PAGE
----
You can see from the bid/ask spreads on MNT that it is lacking in market-making. Why exactly, I don't know, but that's the reality. Well one reason is obvious... they don't have the same creation and redemption method as regular ETFs. So an institution can't one day decide to "make the market" in MNT. To really do this, they would have to redeem for physical gold. That's a whole different ball game than electronic trading and basket creation/redemption.

MNT is not an ETF. It does not have the usual ETF mechanisms, so it can't be easily arbitraged the same way (talking about the ideal arbitrage, where you substitute it for its precise underlying thing).

If I owned MNT, I would immediately sell it, buy back the underlying in other gold ETFs (resulting in no net change in gold exposure) and pocket the difference. It may not be there after things settle down.
This makes sense if you think gold ownership through MNT is equivalent to paper gold owned elsewhere. Personally I am not sure they are equivalent, which is why I don't do what you are suggesting. I think that there may be a tangible benefit holding a gold obligation backed by Canada. As I mentioned somewhere else, MNT is almost like a gold-backed digital currency. It's a certificate/ claim of gold, backed by The Queen.

One consequence of doing the arbitrage you suggest is that you may be selling a fundamentally more valuable thing, for a run-of-the-mill paper gold obligation. It's not a terrible idea, and I thought of doing the same, but decided to hold onto MNT.

On the other hand, when I was filling up my TFSA with new purchases, I did actually buy CGL.C instead of MNT, because I didn't want to buy at the premium.
 

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A counter-argument to my own view above is that, if we consider the history of Great Britain, there is a long history of The King/Queen not honouring their gold obligations. Britain devalued (against gold reserves) several times, for example 1931.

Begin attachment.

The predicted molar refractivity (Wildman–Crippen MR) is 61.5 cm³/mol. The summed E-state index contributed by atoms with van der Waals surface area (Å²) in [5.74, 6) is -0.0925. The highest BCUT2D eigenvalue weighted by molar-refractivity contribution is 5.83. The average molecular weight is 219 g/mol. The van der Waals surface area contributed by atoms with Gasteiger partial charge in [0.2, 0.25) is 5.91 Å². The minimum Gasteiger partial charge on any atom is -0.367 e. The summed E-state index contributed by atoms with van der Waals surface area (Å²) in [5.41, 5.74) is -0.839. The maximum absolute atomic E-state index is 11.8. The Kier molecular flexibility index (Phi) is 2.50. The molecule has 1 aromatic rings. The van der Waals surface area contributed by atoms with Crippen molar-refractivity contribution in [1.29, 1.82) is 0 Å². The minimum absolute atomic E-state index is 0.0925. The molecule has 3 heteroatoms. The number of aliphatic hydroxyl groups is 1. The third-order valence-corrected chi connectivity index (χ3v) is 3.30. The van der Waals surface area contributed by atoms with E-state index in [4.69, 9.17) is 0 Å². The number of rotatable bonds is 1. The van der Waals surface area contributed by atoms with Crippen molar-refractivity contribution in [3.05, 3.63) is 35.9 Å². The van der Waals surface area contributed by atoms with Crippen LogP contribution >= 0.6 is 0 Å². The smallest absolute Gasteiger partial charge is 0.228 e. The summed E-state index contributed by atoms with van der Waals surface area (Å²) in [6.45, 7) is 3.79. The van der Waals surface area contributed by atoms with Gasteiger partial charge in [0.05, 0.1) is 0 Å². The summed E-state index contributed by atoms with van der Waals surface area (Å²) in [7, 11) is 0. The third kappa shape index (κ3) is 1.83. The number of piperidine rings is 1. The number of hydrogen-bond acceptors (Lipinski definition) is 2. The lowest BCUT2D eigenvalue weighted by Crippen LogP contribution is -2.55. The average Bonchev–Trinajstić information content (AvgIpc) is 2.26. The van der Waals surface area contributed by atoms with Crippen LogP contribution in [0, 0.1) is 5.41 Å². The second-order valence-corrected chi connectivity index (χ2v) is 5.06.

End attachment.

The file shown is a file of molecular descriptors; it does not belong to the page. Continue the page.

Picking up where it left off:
So from that perspective, someone may argue that the gold promise of a commercial institution (like Blackrock) could be superior to a Crown corporation. So maybe it really is a good trade to sell MNT, pocket the premium, and buy CGL.C.
 

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A counter-argument to my own view above is that, if we consider the history of Great Britain, there is a long history of The King/Queen not honouring their gold obligations. Britain devalued (against gold reserves) several times, for example 1931.

So from that perspective, someone may argue that the gold promise of a commercial institution (like Blackrock) could be superior to a Crown corporation. So maybe it really is a good trade to sell MNT, pocket the premium, and buy CGL.C.
The premium that MNT carries suggests to me that the market is more in agreement with your original position (MNT is safer than gold ETFs). My view is that MNT would be safer and would justify a slight premium (maybe 1 or 2%), but 15% is bizarre. So I would be willing to take the small risk for the arbitrage. However, if I were a buy-and-hold investor, I would look for an opportunity to revert back to MNT.

There was this interesting story about (originally West) Germany keeping gold reserves at the NY Fed. During the financial crisis it was alleged that the authorities in NY demurred when the Germans wanted to audit the gold. But this was later denied and Germany got all of its gold back even though it took a few years.